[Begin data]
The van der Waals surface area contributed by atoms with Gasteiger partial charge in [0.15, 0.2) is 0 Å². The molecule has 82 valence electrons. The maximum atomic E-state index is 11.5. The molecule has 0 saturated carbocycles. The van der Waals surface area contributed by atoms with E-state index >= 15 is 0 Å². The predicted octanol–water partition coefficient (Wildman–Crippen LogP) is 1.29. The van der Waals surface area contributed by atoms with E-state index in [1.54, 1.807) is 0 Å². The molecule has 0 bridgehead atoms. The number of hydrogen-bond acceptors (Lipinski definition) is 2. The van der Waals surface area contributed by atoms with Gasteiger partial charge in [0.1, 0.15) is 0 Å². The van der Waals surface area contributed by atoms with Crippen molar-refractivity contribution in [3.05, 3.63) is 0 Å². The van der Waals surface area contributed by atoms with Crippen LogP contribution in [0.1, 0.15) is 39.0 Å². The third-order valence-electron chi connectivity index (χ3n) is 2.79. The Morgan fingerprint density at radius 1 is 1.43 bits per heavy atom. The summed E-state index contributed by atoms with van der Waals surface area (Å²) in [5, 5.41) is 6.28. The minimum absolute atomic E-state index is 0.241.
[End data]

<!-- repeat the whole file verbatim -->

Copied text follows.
The van der Waals surface area contributed by atoms with Gasteiger partial charge in [0.15, 0.2) is 0 Å². The molecule has 82 valence electrons. The maximum atomic E-state index is 11.5. The molecule has 0 saturated carbocycles. The van der Waals surface area contributed by atoms with E-state index >= 15 is 0 Å². The predicted octanol–water partition coefficient (Wildman–Crippen LogP) is 1.29. The van der Waals surface area contributed by atoms with E-state index in [1.54, 1.807) is 0 Å². The molecule has 0 bridgehead atoms. The number of hydrogen-bond acceptors (Lipinski definition) is 2. The van der Waals surface area contributed by atoms with Gasteiger partial charge in [0.1, 0.15) is 0 Å². The van der Waals surface area contributed by atoms with Crippen molar-refractivity contribution in [3.05, 3.63) is 0 Å². The van der Waals surface area contributed by atoms with Crippen LogP contribution in [0.1, 0.15) is 39.0 Å². The third-order valence-electron chi connectivity index (χ3n) is 2.79. The Morgan fingerprint density at radius 1 is 1.43 bits per heavy atom. The summed E-state index contributed by atoms with van der Waals surface area (Å²) in [5, 5.41) is 6.28. The minimum absolute atomic E-state index is 0.241.